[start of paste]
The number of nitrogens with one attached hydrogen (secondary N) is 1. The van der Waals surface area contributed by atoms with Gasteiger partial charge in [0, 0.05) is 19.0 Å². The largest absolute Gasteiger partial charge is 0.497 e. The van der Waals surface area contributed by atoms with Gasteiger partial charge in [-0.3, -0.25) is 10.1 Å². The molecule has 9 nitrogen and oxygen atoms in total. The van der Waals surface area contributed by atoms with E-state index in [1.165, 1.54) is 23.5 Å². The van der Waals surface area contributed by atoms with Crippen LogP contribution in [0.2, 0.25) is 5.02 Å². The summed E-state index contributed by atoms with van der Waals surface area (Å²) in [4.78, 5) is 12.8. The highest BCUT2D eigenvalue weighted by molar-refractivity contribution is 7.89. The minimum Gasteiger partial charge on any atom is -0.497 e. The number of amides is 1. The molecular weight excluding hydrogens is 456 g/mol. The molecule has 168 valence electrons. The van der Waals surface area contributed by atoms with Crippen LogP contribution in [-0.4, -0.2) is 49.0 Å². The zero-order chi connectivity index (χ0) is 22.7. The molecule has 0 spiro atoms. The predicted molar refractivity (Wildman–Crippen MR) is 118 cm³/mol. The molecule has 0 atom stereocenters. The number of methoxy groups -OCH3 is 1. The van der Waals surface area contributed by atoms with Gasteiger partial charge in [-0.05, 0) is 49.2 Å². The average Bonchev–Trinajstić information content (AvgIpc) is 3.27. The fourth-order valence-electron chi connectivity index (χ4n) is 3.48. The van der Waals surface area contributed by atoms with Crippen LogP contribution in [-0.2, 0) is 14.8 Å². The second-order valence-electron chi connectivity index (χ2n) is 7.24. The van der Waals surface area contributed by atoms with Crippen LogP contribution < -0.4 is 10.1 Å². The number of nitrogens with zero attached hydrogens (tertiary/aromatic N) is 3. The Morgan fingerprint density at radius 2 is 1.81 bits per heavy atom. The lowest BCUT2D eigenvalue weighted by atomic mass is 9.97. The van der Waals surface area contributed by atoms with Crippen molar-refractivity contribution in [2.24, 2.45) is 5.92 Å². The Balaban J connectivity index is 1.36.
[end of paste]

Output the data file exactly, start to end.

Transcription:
The number of nitrogens with one attached hydrogen (secondary N) is 1. The van der Waals surface area contributed by atoms with Gasteiger partial charge in [0, 0.05) is 19.0 Å². The largest absolute Gasteiger partial charge is 0.497 e. The van der Waals surface area contributed by atoms with Gasteiger partial charge in [-0.3, -0.25) is 10.1 Å². The molecule has 9 nitrogen and oxygen atoms in total. The van der Waals surface area contributed by atoms with E-state index in [1.165, 1.54) is 23.5 Å². The van der Waals surface area contributed by atoms with Crippen LogP contribution in [0.2, 0.25) is 5.02 Å². The summed E-state index contributed by atoms with van der Waals surface area (Å²) in [4.78, 5) is 12.8. The highest BCUT2D eigenvalue weighted by molar-refractivity contribution is 7.89. The minimum Gasteiger partial charge on any atom is -0.497 e. The number of amides is 1. The molecular weight excluding hydrogens is 456 g/mol. The molecule has 168 valence electrons. The van der Waals surface area contributed by atoms with Crippen LogP contribution in [-0.4, -0.2) is 49.0 Å². The zero-order chi connectivity index (χ0) is 22.7. The molecule has 0 spiro atoms. The predicted molar refractivity (Wildman–Crippen MR) is 118 cm³/mol. The molecule has 0 atom stereocenters. The number of methoxy groups -OCH3 is 1. The van der Waals surface area contributed by atoms with Gasteiger partial charge in [-0.05, 0) is 49.2 Å². The average Bonchev–Trinajstić information content (AvgIpc) is 3.27. The fourth-order valence-electron chi connectivity index (χ4n) is 3.48. The van der Waals surface area contributed by atoms with Crippen LogP contribution in [-0.2, 0) is 14.8 Å². The second-order valence-electron chi connectivity index (χ2n) is 7.24. The van der Waals surface area contributed by atoms with Crippen LogP contribution < -0.4 is 10.1 Å². The number of nitrogens with zero attached hydrogens (tertiary/aromatic N) is 3. The Morgan fingerprint density at radius 2 is 1.81 bits per heavy atom. The lowest BCUT2D eigenvalue weighted by atomic mass is 9.97. The van der Waals surface area contributed by atoms with Crippen molar-refractivity contribution in [2.24, 2.45) is 5.92 Å². The Balaban J connectivity index is 1.36.